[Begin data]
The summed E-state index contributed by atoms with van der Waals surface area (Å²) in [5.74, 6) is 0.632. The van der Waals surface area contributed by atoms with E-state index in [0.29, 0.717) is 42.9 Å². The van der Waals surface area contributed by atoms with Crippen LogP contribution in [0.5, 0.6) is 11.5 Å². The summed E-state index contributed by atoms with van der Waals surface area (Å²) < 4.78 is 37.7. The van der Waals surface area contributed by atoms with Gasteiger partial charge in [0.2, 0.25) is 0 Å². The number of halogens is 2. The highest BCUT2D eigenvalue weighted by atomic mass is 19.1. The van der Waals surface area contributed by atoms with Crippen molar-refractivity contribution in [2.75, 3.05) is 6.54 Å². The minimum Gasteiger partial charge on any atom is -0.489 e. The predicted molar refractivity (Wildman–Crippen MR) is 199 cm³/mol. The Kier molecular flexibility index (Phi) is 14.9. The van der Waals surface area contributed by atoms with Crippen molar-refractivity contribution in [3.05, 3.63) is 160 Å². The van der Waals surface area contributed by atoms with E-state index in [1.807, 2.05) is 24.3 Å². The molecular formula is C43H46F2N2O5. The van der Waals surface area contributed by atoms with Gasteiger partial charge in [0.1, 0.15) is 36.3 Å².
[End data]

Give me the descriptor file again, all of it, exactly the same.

The summed E-state index contributed by atoms with van der Waals surface area (Å²) in [5.74, 6) is 0.632. The van der Waals surface area contributed by atoms with E-state index in [0.29, 0.717) is 42.9 Å². The van der Waals surface area contributed by atoms with Crippen LogP contribution in [0.5, 0.6) is 11.5 Å². The summed E-state index contributed by atoms with van der Waals surface area (Å²) < 4.78 is 37.7. The van der Waals surface area contributed by atoms with Gasteiger partial charge in [0.2, 0.25) is 0 Å². The number of halogens is 2. The highest BCUT2D eigenvalue weighted by atomic mass is 19.1. The van der Waals surface area contributed by atoms with Crippen molar-refractivity contribution in [2.75, 3.05) is 6.54 Å². The minimum Gasteiger partial charge on any atom is -0.489 e. The predicted molar refractivity (Wildman–Crippen MR) is 199 cm³/mol. The Kier molecular flexibility index (Phi) is 14.9. The van der Waals surface area contributed by atoms with Crippen molar-refractivity contribution in [3.05, 3.63) is 160 Å². The van der Waals surface area contributed by atoms with E-state index in [1.807, 2.05) is 24.3 Å². The molecular formula is C43H46F2N2O5. The van der Waals surface area contributed by atoms with Gasteiger partial charge in [0.1, 0.15) is 36.3 Å².